Argument: Manufacturing hybrids releases comparatively more greenhouse gases

Issue Report: Hybrid vehicles


Kelly Cunningham. “The Case Against Hybrid Cars” – To understand the hybrid, truly, you must observe it’s manufacture from start to finish. To make the massive battery found in the typical hybrid, nickel must be smelted- the fumes and byproducts and waste produced in the initial smelt is massive. The area in Ontario where the initial smelting for the Toyota Prius batteries occurs has become barren and scarred and lifeless in the less than two decades that the smelting plant has been situated there. The rain now falls acid, plantlife has long since withered, and no wildlife exists for miles around. The mass of bonded metal produced is then transported by container ship to a nickel refinery in South Wales and refined. By freight or plane it is then transported to China. There, it is subjected to chemical reactions to create a porous ‘foam’ for improved voltaic conduction. Given the infancy of the product and the reluctance of China to adopt environmental protocols as a developing nation under Kyoto, much of the waste resulting from this process is most likey poorly contained. The ‘foam’ is then shipped to Japan, where it is encased and wired for connection to the vehicle. The finished battery is finally shipped back to Ontario and connected to a combustion engine; the surrounding vehicle is then assembled.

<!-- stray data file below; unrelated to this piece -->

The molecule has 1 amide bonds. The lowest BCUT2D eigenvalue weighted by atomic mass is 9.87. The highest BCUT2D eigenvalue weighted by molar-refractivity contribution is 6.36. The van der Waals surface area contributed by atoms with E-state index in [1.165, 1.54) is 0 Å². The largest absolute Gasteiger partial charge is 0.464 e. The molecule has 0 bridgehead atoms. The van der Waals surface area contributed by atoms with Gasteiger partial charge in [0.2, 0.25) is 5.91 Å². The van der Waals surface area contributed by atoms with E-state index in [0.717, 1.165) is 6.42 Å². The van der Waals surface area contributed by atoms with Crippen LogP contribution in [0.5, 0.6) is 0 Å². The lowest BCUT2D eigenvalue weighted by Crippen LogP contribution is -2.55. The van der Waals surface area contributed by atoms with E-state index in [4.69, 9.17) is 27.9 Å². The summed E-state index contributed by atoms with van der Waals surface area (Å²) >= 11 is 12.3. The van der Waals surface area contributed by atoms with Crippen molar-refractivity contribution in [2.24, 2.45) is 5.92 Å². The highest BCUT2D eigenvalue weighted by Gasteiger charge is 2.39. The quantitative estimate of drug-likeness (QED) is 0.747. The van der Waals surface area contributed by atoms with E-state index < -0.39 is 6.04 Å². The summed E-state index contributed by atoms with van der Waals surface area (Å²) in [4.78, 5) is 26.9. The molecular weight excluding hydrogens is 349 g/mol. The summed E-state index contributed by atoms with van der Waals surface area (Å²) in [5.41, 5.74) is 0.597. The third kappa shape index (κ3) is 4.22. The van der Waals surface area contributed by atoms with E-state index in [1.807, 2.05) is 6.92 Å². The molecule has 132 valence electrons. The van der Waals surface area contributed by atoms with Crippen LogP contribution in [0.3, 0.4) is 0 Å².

Just the shipping involved in the early life of a hybrid battery is horribly pollutive- oil-powered ships, cargo planes and deisel trucks all over the world constantly run, devoted to the task of making more ecologically sound vehicles. When you add the lifeless surroundings